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Accidentally Disinherited

Strange Things Can Happen If You’re Not Careful


When Kari Kennedy’s father died, no doubt she was crushed emotionally.

When Kari found out that her dad’s ex-wife Liv, from whom he had been divorced for many years, inherited over $400,000, the entire balance of her dad’s retirement plan, she must have been speechless. Particularly when Kari had a copy of the divorce decree, signed by Liv, stating that Liv waived all rights to the plan.

Kevin Bourke

Kari must have been even more bewildered when the U.S. Supreme Court, on January 26, 2009, upheld the decision to let Liv keep the money.

Sound impossible?

Beneficiary planning seems so simple. When you begin a life insurance policy, retirement plan, IRA, annuity, or other account that requires a beneficiary, you simply state who you want to inherit your assets should you die. Easy. Unfortunately, this arena is loaded with landmines and pitfalls. As Kari’s case well illustrates.

Do you believe that Mr. Kennedy deliberately set out to disinherit his daughter? I don’t. Kari’s dad made a very simple, very common mistake. He failed to change the beneficiary form on his retirement plan. He got busy and he promised himself he would do it “tomorrow.” Who knows why he didn’t do it; he probably just forgot. But according to ERISA, the law that governs qualified retirement plans, the plan document trumps the divorce decree. So Liv received a windfall, and his daughter Kari received nothing from the retirement plan. Even though Kari could prove, with both her dad’s and Liv’s signatures, that Liv and her father intended that Liv not get the money.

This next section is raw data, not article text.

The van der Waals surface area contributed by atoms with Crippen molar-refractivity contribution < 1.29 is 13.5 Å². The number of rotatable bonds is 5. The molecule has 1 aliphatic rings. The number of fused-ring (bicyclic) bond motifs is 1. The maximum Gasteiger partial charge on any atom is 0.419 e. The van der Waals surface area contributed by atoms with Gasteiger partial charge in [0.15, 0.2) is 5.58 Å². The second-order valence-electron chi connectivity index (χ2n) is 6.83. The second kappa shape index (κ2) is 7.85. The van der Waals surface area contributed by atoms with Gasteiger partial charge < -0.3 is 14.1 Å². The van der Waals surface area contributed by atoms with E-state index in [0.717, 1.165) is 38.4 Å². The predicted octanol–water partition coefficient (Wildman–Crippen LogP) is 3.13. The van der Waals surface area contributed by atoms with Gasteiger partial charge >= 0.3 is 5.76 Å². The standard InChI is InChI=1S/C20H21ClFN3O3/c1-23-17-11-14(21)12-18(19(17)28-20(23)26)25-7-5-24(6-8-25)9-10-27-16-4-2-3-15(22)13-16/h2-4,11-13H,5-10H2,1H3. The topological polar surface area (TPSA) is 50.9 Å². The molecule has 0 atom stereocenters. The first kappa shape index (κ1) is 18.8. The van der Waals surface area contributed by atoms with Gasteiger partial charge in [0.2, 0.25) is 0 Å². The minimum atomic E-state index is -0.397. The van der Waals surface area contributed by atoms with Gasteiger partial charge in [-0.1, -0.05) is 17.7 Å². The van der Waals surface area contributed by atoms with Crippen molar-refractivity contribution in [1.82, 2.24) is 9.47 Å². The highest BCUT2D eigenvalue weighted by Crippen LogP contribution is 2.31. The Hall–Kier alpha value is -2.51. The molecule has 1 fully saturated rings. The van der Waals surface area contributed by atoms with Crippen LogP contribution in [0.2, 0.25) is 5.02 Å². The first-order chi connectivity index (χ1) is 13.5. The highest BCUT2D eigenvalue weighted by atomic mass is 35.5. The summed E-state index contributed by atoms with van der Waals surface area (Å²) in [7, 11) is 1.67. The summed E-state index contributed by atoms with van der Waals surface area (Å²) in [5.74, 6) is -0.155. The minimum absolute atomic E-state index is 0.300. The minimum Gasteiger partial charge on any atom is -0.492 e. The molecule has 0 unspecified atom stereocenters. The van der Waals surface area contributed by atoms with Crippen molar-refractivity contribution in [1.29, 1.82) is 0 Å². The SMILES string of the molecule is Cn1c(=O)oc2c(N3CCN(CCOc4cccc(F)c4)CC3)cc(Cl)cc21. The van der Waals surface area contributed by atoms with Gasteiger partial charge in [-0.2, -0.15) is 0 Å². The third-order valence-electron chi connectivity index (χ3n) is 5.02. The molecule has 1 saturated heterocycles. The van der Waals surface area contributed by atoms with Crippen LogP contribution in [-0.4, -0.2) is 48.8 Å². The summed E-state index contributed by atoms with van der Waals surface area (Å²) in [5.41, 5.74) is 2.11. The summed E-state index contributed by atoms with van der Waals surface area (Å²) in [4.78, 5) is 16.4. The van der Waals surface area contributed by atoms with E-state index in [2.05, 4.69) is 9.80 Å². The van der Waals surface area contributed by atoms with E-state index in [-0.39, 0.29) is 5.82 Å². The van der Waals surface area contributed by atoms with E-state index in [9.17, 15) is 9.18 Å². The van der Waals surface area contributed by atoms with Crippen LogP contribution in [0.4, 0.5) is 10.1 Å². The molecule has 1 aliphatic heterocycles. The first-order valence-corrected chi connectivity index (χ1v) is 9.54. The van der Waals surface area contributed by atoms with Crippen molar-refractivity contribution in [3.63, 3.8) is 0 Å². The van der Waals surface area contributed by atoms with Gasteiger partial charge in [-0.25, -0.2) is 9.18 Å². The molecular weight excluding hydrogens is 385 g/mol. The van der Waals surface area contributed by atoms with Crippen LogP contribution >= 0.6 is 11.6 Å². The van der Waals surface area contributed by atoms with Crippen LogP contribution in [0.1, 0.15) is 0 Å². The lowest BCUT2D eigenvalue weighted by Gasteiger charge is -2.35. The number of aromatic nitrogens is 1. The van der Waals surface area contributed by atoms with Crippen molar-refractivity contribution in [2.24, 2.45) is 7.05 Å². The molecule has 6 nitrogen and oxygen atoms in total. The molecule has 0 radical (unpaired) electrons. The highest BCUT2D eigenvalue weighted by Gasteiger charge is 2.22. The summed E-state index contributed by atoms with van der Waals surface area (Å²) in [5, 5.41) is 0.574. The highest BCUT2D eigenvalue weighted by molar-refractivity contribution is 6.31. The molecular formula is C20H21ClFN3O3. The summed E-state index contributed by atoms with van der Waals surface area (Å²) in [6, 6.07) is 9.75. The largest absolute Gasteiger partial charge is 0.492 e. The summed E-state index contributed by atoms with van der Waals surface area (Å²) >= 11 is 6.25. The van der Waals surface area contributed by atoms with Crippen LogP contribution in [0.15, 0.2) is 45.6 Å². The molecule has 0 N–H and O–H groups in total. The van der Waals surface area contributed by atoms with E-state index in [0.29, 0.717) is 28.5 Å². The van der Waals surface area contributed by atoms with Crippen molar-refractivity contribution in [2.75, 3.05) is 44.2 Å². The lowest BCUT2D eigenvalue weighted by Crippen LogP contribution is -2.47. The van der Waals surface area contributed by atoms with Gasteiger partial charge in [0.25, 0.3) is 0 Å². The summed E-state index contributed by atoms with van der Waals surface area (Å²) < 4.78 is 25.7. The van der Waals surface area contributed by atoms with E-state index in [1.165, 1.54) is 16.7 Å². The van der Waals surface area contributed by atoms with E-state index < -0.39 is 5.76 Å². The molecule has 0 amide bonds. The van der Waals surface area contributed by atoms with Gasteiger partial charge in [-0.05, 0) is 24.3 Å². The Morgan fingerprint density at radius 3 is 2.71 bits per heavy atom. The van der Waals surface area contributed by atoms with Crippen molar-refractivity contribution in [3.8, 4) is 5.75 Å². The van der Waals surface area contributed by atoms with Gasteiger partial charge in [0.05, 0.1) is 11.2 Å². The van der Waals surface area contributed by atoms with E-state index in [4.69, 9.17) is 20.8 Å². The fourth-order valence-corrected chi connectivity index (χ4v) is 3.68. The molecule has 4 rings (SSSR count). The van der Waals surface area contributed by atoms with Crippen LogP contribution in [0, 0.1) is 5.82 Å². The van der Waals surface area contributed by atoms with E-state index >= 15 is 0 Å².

I see this sort of outcome frequently. Well-meaning individuals are not willing to spend the money to hire an estate-planning attorney, or they don’t follow up on the advice given by their financial planner to change their beneficiary forms, or they intend to follow through and just forget. The results can be disastrous.

Sometimes, they’ve done everything they were supposed to do, and it still doesn’t work out right. How can that be? What if a retirement plan participant mails in a change of beneficiary form, or an insurance policyholder mails in an updated beneficiary form, but the receiving entity never receives it? Or what if the form is never properly processed? What happens then? It’s not enough that the deceased intended to leave their money to this or that person or entity, the beneficiary form must state explicitly what their wishes are. The documents win out. You bear the responsibility to ensure that the documents are current.

At least once per year I recommend that everyone carefully review every asset they own. Each retirement plan, IRA, annuity, insurance policy, title to real estate, will, trust, and legal document needs to be reviewed regularly to ensure that it conforms to your current wishes.

Why? Because life happens; people die, spouses divorce, children are born, friendships fade, businesses are sold or disappear completely, the list is endless. Divorce is not the only time we need to review our beneficiary documents and title documents. With each change, our estate plan—designating the individuals or entities we wish to inherit our belongings or assets—changes.

Don’t put this off. Your family’s financial well-being may be at risk.

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Kevin Bourke is a registered principal with and offers access to securities through LPL Financial Member FINRA/SIPC

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